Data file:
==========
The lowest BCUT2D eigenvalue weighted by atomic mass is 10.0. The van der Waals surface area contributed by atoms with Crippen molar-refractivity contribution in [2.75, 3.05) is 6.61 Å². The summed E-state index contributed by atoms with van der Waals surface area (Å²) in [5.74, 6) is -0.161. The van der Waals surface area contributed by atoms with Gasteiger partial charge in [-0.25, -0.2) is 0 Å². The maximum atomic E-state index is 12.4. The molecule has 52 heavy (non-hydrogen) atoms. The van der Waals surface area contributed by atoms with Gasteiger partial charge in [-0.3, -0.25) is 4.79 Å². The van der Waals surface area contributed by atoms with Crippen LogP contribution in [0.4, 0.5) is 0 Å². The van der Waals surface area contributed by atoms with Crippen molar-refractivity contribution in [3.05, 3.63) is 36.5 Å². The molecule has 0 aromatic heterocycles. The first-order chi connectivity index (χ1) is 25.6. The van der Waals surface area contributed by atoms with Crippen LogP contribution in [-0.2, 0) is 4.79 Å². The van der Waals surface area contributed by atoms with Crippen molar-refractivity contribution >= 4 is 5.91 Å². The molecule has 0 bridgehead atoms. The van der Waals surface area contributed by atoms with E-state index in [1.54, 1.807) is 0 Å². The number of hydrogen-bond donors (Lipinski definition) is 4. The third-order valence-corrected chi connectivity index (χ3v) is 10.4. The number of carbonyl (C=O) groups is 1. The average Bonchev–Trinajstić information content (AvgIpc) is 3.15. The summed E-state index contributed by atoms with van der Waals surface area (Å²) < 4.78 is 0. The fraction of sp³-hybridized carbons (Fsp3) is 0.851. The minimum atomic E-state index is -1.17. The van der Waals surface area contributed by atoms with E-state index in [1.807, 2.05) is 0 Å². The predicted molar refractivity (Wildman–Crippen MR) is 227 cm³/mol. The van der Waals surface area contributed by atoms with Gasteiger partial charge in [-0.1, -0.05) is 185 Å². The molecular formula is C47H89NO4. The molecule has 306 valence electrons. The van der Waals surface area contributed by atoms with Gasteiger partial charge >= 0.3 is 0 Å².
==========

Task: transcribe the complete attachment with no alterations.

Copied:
The lowest BCUT2D eigenvalue weighted by atomic mass is 10.0. The van der Waals surface area contributed by atoms with Crippen molar-refractivity contribution in [2.75, 3.05) is 6.61 Å². The summed E-state index contributed by atoms with van der Waals surface area (Å²) in [5.74, 6) is -0.161. The van der Waals surface area contributed by atoms with Gasteiger partial charge in [-0.25, -0.2) is 0 Å². The maximum atomic E-state index is 12.4. The molecule has 52 heavy (non-hydrogen) atoms. The van der Waals surface area contributed by atoms with Gasteiger partial charge in [-0.3, -0.25) is 4.79 Å². The van der Waals surface area contributed by atoms with Crippen LogP contribution in [0.4, 0.5) is 0 Å². The van der Waals surface area contributed by atoms with Crippen molar-refractivity contribution in [3.05, 3.63) is 36.5 Å². The molecule has 0 aromatic heterocycles. The first-order chi connectivity index (χ1) is 25.6. The van der Waals surface area contributed by atoms with Crippen LogP contribution in [-0.2, 0) is 4.79 Å². The van der Waals surface area contributed by atoms with Crippen molar-refractivity contribution >= 4 is 5.91 Å². The molecule has 0 bridgehead atoms. The van der Waals surface area contributed by atoms with E-state index in [1.54, 1.807) is 0 Å². The number of hydrogen-bond donors (Lipinski definition) is 4. The third-order valence-corrected chi connectivity index (χ3v) is 10.4. The number of carbonyl (C=O) groups is 1. The average Bonchev–Trinajstić information content (AvgIpc) is 3.15. The summed E-state index contributed by atoms with van der Waals surface area (Å²) < 4.78 is 0. The fraction of sp³-hybridized carbons (Fsp3) is 0.851. The minimum atomic E-state index is -1.17. The van der Waals surface area contributed by atoms with E-state index in [1.807, 2.05) is 0 Å². The predicted molar refractivity (Wildman–Crippen MR) is 227 cm³/mol. The van der Waals surface area contributed by atoms with Gasteiger partial charge in [-0.1, -0.05) is 185 Å². The molecular formula is C47H89NO4. The molecule has 306 valence electrons. The van der Waals surface area contributed by atoms with Gasteiger partial charge >= 0.3 is 0 Å².